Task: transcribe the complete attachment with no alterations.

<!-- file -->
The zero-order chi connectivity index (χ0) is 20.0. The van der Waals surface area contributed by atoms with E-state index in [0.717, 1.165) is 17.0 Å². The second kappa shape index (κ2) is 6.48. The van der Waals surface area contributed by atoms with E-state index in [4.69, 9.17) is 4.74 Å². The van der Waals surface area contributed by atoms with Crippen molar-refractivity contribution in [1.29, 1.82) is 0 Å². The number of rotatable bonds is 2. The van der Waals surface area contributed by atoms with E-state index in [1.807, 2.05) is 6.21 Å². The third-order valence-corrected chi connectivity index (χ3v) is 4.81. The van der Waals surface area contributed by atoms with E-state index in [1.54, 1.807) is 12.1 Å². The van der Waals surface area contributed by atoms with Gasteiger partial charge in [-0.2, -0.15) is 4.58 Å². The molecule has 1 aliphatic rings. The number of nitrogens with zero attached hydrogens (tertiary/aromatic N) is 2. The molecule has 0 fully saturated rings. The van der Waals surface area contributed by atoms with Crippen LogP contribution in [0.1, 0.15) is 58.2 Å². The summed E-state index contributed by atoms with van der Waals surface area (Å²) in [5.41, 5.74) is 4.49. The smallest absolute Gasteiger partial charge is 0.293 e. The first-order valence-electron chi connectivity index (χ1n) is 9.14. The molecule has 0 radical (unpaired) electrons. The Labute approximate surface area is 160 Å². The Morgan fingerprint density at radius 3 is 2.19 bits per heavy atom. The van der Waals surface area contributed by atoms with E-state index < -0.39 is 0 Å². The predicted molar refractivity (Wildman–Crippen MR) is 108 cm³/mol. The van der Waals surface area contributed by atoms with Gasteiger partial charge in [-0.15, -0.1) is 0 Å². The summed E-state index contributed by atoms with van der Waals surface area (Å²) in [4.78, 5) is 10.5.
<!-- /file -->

The zero-order chi connectivity index (χ0) is 20.0. The van der Waals surface area contributed by atoms with E-state index in [0.717, 1.165) is 17.0 Å². The second kappa shape index (κ2) is 6.48. The van der Waals surface area contributed by atoms with E-state index in [4.69, 9.17) is 4.74 Å². The van der Waals surface area contributed by atoms with Crippen molar-refractivity contribution in [1.29, 1.82) is 0 Å². The number of rotatable bonds is 2. The van der Waals surface area contributed by atoms with E-state index in [1.807, 2.05) is 6.21 Å². The third-order valence-corrected chi connectivity index (χ3v) is 4.81. The van der Waals surface area contributed by atoms with E-state index in [1.54, 1.807) is 12.1 Å². The van der Waals surface area contributed by atoms with Gasteiger partial charge in [-0.2, -0.15) is 4.58 Å². The molecule has 1 aliphatic rings. The number of nitrogens with zero attached hydrogens (tertiary/aromatic N) is 2. The molecule has 0 fully saturated rings. The van der Waals surface area contributed by atoms with Crippen LogP contribution in [0.1, 0.15) is 58.2 Å². The summed E-state index contributed by atoms with van der Waals surface area (Å²) in [5.41, 5.74) is 4.49. The smallest absolute Gasteiger partial charge is 0.293 e. The first-order valence-electron chi connectivity index (χ1n) is 9.14. The molecule has 0 radical (unpaired) electrons. The Labute approximate surface area is 160 Å². The Morgan fingerprint density at radius 3 is 2.19 bits per heavy atom. The van der Waals surface area contributed by atoms with E-state index < -0.39 is 0 Å². The predicted molar refractivity (Wildman–Crippen MR) is 108 cm³/mol. The van der Waals surface area contributed by atoms with Gasteiger partial charge in [-0.15, -0.1) is 0 Å². The summed E-state index contributed by atoms with van der Waals surface area (Å²) in [4.78, 5) is 10.5.